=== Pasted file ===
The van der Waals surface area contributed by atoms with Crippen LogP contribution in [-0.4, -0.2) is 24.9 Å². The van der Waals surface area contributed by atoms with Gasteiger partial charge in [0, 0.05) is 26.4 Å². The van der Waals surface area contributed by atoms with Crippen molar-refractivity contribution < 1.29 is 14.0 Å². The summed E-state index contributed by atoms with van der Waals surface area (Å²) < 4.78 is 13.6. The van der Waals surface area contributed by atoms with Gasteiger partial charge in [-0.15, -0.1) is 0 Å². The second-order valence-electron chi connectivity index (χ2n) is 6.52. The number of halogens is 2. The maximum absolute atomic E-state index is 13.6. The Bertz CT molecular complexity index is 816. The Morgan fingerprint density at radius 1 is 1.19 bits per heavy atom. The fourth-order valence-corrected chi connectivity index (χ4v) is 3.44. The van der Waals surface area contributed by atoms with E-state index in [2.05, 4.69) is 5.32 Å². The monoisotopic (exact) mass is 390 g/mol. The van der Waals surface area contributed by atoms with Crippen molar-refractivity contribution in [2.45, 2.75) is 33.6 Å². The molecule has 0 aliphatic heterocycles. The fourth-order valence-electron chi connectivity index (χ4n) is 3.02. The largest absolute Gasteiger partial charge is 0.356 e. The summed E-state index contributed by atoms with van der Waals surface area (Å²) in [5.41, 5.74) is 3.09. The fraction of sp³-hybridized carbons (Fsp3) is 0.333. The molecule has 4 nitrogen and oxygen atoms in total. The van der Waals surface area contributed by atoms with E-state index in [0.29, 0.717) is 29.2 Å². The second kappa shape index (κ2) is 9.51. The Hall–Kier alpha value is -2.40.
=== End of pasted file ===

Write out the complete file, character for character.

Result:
The van der Waals surface area contributed by atoms with Crippen LogP contribution in [-0.4, -0.2) is 24.9 Å². The van der Waals surface area contributed by atoms with Gasteiger partial charge in [0, 0.05) is 26.4 Å². The van der Waals surface area contributed by atoms with Crippen molar-refractivity contribution < 1.29 is 14.0 Å². The summed E-state index contributed by atoms with van der Waals surface area (Å²) < 4.78 is 13.6. The van der Waals surface area contributed by atoms with Gasteiger partial charge in [-0.15, -0.1) is 0 Å². The second-order valence-electron chi connectivity index (χ2n) is 6.52. The number of halogens is 2. The maximum absolute atomic E-state index is 13.6. The Bertz CT molecular complexity index is 816. The Morgan fingerprint density at radius 1 is 1.19 bits per heavy atom. The fourth-order valence-corrected chi connectivity index (χ4v) is 3.44. The van der Waals surface area contributed by atoms with E-state index in [2.05, 4.69) is 5.32 Å². The monoisotopic (exact) mass is 390 g/mol. The van der Waals surface area contributed by atoms with Crippen molar-refractivity contribution in [2.45, 2.75) is 33.6 Å². The molecule has 0 aliphatic heterocycles. The fourth-order valence-electron chi connectivity index (χ4n) is 3.02. The largest absolute Gasteiger partial charge is 0.356 e. The summed E-state index contributed by atoms with van der Waals surface area (Å²) in [5.41, 5.74) is 3.09. The fraction of sp³-hybridized carbons (Fsp3) is 0.333. The molecule has 4 nitrogen and oxygen atoms in total. The van der Waals surface area contributed by atoms with E-state index in [0.29, 0.717) is 29.2 Å². The second kappa shape index (κ2) is 9.51. The Hall–Kier alpha value is -2.40.